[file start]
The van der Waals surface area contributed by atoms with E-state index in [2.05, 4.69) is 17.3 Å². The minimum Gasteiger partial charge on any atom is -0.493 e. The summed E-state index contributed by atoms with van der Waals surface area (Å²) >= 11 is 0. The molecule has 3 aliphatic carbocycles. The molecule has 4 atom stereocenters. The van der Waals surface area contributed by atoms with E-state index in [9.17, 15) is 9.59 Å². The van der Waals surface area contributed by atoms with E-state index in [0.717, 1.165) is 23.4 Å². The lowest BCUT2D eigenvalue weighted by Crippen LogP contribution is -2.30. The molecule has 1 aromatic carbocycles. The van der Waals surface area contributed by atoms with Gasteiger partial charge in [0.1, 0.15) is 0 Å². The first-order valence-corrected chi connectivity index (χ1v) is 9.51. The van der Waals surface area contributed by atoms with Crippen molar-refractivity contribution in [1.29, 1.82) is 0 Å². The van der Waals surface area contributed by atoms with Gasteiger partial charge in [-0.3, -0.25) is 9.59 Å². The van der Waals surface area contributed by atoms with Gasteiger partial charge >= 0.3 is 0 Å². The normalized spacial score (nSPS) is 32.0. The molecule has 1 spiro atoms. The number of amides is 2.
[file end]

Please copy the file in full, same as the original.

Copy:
The van der Waals surface area contributed by atoms with E-state index in [2.05, 4.69) is 17.3 Å². The minimum Gasteiger partial charge on any atom is -0.493 e. The summed E-state index contributed by atoms with van der Waals surface area (Å²) >= 11 is 0. The molecule has 3 aliphatic carbocycles. The molecule has 4 atom stereocenters. The van der Waals surface area contributed by atoms with E-state index in [9.17, 15) is 9.59 Å². The van der Waals surface area contributed by atoms with E-state index in [0.717, 1.165) is 23.4 Å². The lowest BCUT2D eigenvalue weighted by Crippen LogP contribution is -2.30. The molecule has 1 aromatic carbocycles. The van der Waals surface area contributed by atoms with Gasteiger partial charge in [0.1, 0.15) is 0 Å². The first-order valence-corrected chi connectivity index (χ1v) is 9.51. The van der Waals surface area contributed by atoms with Crippen molar-refractivity contribution in [1.29, 1.82) is 0 Å². The van der Waals surface area contributed by atoms with Gasteiger partial charge in [-0.3, -0.25) is 9.59 Å². The van der Waals surface area contributed by atoms with Gasteiger partial charge >= 0.3 is 0 Å². The normalized spacial score (nSPS) is 32.0. The molecule has 1 spiro atoms. The number of amides is 2.